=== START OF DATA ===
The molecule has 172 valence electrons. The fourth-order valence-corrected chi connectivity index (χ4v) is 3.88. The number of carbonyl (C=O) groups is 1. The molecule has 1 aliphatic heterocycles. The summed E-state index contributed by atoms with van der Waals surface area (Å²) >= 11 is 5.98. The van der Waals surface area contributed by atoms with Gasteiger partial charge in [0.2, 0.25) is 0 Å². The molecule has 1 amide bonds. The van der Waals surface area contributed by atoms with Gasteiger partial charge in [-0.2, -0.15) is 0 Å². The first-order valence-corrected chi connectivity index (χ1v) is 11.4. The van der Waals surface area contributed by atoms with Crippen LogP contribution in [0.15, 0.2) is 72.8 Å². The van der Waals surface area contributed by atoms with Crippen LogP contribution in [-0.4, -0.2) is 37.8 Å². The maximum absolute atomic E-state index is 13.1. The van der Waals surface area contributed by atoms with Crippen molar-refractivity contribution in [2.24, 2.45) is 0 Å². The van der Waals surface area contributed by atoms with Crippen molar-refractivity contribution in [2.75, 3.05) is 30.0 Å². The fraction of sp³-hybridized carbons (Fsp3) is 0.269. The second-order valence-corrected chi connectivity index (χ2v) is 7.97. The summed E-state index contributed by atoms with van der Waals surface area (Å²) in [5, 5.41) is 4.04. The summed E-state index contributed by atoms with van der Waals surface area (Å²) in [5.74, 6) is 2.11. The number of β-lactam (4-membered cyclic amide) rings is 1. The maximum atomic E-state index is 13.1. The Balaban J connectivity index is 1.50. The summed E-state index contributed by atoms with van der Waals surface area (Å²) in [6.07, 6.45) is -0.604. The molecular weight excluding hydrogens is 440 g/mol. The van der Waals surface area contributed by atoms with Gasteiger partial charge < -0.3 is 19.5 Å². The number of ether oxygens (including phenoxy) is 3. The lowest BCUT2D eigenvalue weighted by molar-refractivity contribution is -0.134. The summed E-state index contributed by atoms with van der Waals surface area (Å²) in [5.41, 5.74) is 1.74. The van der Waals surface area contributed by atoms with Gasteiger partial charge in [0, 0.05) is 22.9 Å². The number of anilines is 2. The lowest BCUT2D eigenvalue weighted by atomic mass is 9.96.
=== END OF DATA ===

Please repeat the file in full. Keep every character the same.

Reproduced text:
The molecule has 172 valence electrons. The fourth-order valence-corrected chi connectivity index (χ4v) is 3.88. The number of carbonyl (C=O) groups is 1. The molecule has 1 aliphatic heterocycles. The summed E-state index contributed by atoms with van der Waals surface area (Å²) >= 11 is 5.98. The van der Waals surface area contributed by atoms with Gasteiger partial charge in [0.2, 0.25) is 0 Å². The molecule has 1 amide bonds. The van der Waals surface area contributed by atoms with Gasteiger partial charge in [-0.2, -0.15) is 0 Å². The first-order valence-corrected chi connectivity index (χ1v) is 11.4. The van der Waals surface area contributed by atoms with Crippen LogP contribution in [0.15, 0.2) is 72.8 Å². The van der Waals surface area contributed by atoms with Crippen LogP contribution in [-0.4, -0.2) is 37.8 Å². The maximum absolute atomic E-state index is 13.1. The van der Waals surface area contributed by atoms with Crippen molar-refractivity contribution in [2.24, 2.45) is 0 Å². The van der Waals surface area contributed by atoms with Crippen molar-refractivity contribution in [2.75, 3.05) is 30.0 Å². The fraction of sp³-hybridized carbons (Fsp3) is 0.269. The second-order valence-corrected chi connectivity index (χ2v) is 7.97. The summed E-state index contributed by atoms with van der Waals surface area (Å²) in [5, 5.41) is 4.04. The summed E-state index contributed by atoms with van der Waals surface area (Å²) in [5.74, 6) is 2.11. The number of β-lactam (4-membered cyclic amide) rings is 1. The maximum atomic E-state index is 13.1. The Balaban J connectivity index is 1.50. The summed E-state index contributed by atoms with van der Waals surface area (Å²) in [6.07, 6.45) is -0.604. The molecular weight excluding hydrogens is 440 g/mol. The van der Waals surface area contributed by atoms with Gasteiger partial charge < -0.3 is 19.5 Å². The number of ether oxygens (including phenoxy) is 3. The lowest BCUT2D eigenvalue weighted by molar-refractivity contribution is -0.134. The summed E-state index contributed by atoms with van der Waals surface area (Å²) in [5.41, 5.74) is 1.74. The van der Waals surface area contributed by atoms with Gasteiger partial charge in [0, 0.05) is 22.9 Å². The number of anilines is 2. The lowest BCUT2D eigenvalue weighted by atomic mass is 9.96.